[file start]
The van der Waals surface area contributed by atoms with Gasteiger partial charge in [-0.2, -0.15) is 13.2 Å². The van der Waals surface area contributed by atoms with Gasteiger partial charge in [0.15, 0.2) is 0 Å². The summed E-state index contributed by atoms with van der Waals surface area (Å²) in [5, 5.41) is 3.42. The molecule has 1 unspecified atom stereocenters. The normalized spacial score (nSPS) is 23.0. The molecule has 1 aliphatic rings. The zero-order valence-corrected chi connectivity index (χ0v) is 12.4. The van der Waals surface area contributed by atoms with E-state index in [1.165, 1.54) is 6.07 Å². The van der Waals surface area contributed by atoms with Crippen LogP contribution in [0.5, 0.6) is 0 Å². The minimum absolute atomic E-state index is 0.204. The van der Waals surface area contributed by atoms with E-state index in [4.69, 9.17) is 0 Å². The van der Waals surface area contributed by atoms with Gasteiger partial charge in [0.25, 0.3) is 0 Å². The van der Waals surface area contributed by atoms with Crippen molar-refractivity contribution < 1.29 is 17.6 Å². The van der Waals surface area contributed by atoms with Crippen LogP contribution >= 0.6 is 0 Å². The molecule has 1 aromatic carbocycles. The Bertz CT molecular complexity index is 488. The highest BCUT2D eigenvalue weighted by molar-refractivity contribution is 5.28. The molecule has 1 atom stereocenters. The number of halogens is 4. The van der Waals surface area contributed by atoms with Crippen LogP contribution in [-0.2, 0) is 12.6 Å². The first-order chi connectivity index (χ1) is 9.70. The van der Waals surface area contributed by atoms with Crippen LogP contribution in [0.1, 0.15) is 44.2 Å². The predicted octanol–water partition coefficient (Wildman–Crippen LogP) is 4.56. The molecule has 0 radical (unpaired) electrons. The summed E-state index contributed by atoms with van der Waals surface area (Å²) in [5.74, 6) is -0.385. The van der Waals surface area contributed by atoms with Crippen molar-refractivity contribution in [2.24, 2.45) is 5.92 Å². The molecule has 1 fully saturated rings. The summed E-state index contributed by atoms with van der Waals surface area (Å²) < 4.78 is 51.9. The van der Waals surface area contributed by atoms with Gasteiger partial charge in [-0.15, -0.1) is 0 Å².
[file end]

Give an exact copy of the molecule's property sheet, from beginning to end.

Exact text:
The van der Waals surface area contributed by atoms with Gasteiger partial charge in [-0.2, -0.15) is 13.2 Å². The van der Waals surface area contributed by atoms with Gasteiger partial charge in [0.15, 0.2) is 0 Å². The summed E-state index contributed by atoms with van der Waals surface area (Å²) in [5, 5.41) is 3.42. The molecule has 1 unspecified atom stereocenters. The normalized spacial score (nSPS) is 23.0. The molecule has 1 aliphatic rings. The zero-order valence-corrected chi connectivity index (χ0v) is 12.4. The van der Waals surface area contributed by atoms with E-state index in [1.165, 1.54) is 6.07 Å². The van der Waals surface area contributed by atoms with Crippen LogP contribution in [0.5, 0.6) is 0 Å². The minimum absolute atomic E-state index is 0.204. The van der Waals surface area contributed by atoms with E-state index in [4.69, 9.17) is 0 Å². The van der Waals surface area contributed by atoms with Gasteiger partial charge in [0.25, 0.3) is 0 Å². The van der Waals surface area contributed by atoms with Crippen molar-refractivity contribution < 1.29 is 17.6 Å². The van der Waals surface area contributed by atoms with Crippen LogP contribution >= 0.6 is 0 Å². The molecule has 1 aromatic carbocycles. The Bertz CT molecular complexity index is 488. The highest BCUT2D eigenvalue weighted by molar-refractivity contribution is 5.28. The molecule has 1 atom stereocenters. The number of halogens is 4. The van der Waals surface area contributed by atoms with Crippen LogP contribution in [-0.2, 0) is 12.6 Å². The first-order chi connectivity index (χ1) is 9.70. The van der Waals surface area contributed by atoms with Crippen LogP contribution in [0.1, 0.15) is 44.2 Å². The predicted octanol–water partition coefficient (Wildman–Crippen LogP) is 4.56. The molecule has 0 radical (unpaired) electrons. The summed E-state index contributed by atoms with van der Waals surface area (Å²) in [5.74, 6) is -0.385. The van der Waals surface area contributed by atoms with Crippen molar-refractivity contribution in [2.24, 2.45) is 5.92 Å². The molecule has 1 fully saturated rings. The summed E-state index contributed by atoms with van der Waals surface area (Å²) < 4.78 is 51.9. The van der Waals surface area contributed by atoms with Gasteiger partial charge in [-0.15, -0.1) is 0 Å².